Review: Deep Red

Aka: Profondo Rosso
DVD / Blu-ray review (region 2)
Starring David Hemmings, Daria Nicolodi, Gabriele Lavia, Macha Meril
Release date: Out now

After a medium is brutally murdered, pianist Marcus Daily (Hemmings) follows a series of clues in the hope of revealing the killer. His investigation involves a disappearing painting, a dilapidated old house and a children’s tune…

Dario Argento’s strange, beautiful 1975 giallo remains one of his best movies. As is often the way with this genre, solving the central mystery of the gloved killer’s identity is less important than the stylised visuals, elaborate kills and weird details.

Mark, as played by Blow-Up’s David Hemmings, is an interesting, not entirely likeable protagonist. He takes himself very seriously, and seems to see everything as a challenge to his masculinity; when journalist Gianna (Nicolodi) beats him in an arm-wrestle he’s incensed (“That was an absolute arm off the table!”).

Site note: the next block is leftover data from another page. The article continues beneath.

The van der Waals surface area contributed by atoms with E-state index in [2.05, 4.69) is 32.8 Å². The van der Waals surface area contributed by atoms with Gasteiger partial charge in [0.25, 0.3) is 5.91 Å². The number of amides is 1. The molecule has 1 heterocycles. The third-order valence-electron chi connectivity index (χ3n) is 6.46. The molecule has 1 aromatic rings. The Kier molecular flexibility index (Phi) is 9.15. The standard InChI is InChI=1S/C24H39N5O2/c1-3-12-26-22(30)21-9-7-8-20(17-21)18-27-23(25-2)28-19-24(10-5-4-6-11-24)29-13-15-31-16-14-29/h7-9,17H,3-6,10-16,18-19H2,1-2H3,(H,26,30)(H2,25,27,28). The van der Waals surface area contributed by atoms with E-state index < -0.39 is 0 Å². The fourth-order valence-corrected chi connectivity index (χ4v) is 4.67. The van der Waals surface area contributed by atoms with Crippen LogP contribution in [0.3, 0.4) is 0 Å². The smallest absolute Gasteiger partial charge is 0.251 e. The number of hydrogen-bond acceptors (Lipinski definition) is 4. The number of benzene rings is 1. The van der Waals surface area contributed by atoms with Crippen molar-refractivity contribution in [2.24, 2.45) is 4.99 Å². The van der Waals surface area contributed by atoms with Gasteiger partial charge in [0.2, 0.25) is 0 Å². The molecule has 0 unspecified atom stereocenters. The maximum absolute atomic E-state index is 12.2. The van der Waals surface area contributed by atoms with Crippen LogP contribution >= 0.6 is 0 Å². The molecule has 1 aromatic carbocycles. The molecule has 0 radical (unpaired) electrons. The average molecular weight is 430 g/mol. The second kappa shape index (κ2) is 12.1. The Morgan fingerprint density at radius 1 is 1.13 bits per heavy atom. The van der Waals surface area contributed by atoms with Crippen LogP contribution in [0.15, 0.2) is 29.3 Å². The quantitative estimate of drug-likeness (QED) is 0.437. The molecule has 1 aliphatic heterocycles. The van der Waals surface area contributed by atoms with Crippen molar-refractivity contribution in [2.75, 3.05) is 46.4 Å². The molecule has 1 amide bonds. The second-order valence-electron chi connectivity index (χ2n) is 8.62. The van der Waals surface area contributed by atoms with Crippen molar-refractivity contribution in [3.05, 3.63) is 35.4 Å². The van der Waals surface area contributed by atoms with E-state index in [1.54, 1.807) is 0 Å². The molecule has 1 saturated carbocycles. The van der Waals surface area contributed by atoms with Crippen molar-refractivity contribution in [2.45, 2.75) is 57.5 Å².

The murders themselves are protracted and very disturbing, whether it’s a woman being drowned in a bath of scalding water or a victim’s head being bashed against the corner of a table. Yet despite the ugliness of the violence, this is a beautiful, dreamy movie. Argento frames every shot like a painting, often paying direct homage to specific works (most famously Edward Hopper’s Nighthawks). The camera rarely stays still for too long, prowling around spacious piazzas and elaborate apartments filled with striking details (creepy paintings, a giant shell, a Star of David table), while Goblin’s score – a mix of sinister synths, nursery rhymes and high-voltage funk – reflects the strange, shifting tone.

It’s a complex film that cries out for weighty extras, and Arrow have done a decent job. There’s a detailed commentary from Thomas Rostock, a booklet by Alan Jones and interesting interviews with Argento, Goblin’s Claudio Simonetti, and star (and Argento’s ex-partner) Daria Nicolodi. The latter offers an amusing summary of Argento as “egocentric, narcissistic and a complete hypochondriac!”

There’s also a brief featurette on Rome’s cult shop Profondo Rosso (run by Starcrash director Luigi Cozzi), a pull-out poster and two versions of the film. The first is the dubbed, tighter international theatrical cut; the second is the longer Italian-language Director’s Cut. It’s a good package for a great film. Matt McAllister

Violent murders, beautiful visuals and surreal flourishes: one of Argento’s best.


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